There is a “mini-game” included during the play of Disk One which allows Cloud to go on a date at the Gold Saucer with Aerith, Yuffie, Tifa, or Barrett, depending on choices made in dialogue by the player. An overt expression of love occurring between Cloud and Aerith prior to her death would have conflicted with the believability of this “mini-game” should the player choose to date a character other than Aerith. Therefore, using symbolism to represent Cloud and Aerith’s love for one another allows the Date “mini-game” to play through for characters other than Aerith without overt contradiction. It must be remembered, though, that the default character for Cloud to go on a date with in this “mini-game” is Aerith.


It makes sense that Squaresoft would include the Date “mini-game” for the purpose of replay value for Final Fantasy VII. Once the game has been played through in its entirety and the player learns of Aerith’s death, the Date “mini-game” allows for variation and added enjoyment while re-playing Disk One.







Why Doesn’t Cloud Grieve?


One thing that often confuses the Western audience is that there are no scenes in Disk Two where Cloud is shown to mourn the loss of Aerith. Some Westerners take this as an indication that Aerith didn’t actually mean that much to Cloud. This is another thing which can be explained when you understand the behavior of mourning in Japan.


In Japan, healthy grief consists of talking about the loss of a loved one only occasionally with one or two close female relatives. If friends come to pay a visit soon after a death, it is expected that the friends will be entertained. The subject of how the bereaved is faring is quickly dismissed by saying something like, "Oh, I'm fine and how is your son doing in college?"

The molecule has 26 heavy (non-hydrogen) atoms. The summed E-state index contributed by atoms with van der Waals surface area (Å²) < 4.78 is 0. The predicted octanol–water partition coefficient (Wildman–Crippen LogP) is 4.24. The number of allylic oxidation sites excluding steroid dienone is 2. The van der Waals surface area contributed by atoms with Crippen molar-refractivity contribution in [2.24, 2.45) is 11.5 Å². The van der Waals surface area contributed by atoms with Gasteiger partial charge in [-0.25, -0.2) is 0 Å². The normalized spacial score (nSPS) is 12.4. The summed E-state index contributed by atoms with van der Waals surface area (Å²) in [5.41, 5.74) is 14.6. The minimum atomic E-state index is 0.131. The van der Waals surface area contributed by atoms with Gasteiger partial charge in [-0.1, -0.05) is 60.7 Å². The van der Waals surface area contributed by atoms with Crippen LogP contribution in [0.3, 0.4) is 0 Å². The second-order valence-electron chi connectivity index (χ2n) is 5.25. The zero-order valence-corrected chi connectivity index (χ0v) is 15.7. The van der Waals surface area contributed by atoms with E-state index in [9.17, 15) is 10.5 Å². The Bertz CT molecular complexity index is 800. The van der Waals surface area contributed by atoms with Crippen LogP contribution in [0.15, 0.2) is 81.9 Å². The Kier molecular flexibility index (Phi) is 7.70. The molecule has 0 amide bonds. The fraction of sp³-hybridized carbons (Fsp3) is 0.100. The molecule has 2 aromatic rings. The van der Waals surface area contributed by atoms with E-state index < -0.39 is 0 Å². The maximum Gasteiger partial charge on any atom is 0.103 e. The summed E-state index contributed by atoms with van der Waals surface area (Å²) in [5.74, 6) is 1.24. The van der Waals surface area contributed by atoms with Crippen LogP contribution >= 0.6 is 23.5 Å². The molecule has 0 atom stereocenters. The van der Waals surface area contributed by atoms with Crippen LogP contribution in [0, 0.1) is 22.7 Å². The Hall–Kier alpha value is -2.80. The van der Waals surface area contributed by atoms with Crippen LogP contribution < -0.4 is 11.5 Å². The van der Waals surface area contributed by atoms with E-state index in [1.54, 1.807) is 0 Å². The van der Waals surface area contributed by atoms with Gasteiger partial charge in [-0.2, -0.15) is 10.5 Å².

Grief, Mourning, and Funeral Traditions


In Japan, it is considered important not to show one's grief after the death of a loved one for a number of reasons - death should be seen as a time of liberation and not sorrow, one should bear up under misfortune with strength and acceptance, one never does anything to make someone else uncomfortable (including cry), and if there is a problem it should be handled within the family - to talk with outsiders indicates that the family is not strong enough to take care of it.

Grief, Mourning, and Funeral Traditions


Here are some notes from a young Japanese-American explaining how grief is traditionally shown at a Japanese funeral, in reference to her grandfather Toshi's death:


Karen spoke about the proper amount of grief that should be shown by close family members at the funeral services - discrete weeping with a smile breaking through is good, sobbing is never acceptable and she actually remembers attending a funeral where the sobbing widow was secretly ridiculed by the guests. Clearly, Karen feels that her mother-in-law would define unhealthy grief as someone who "goes on and on about it" and complains about her fate even to close relatives.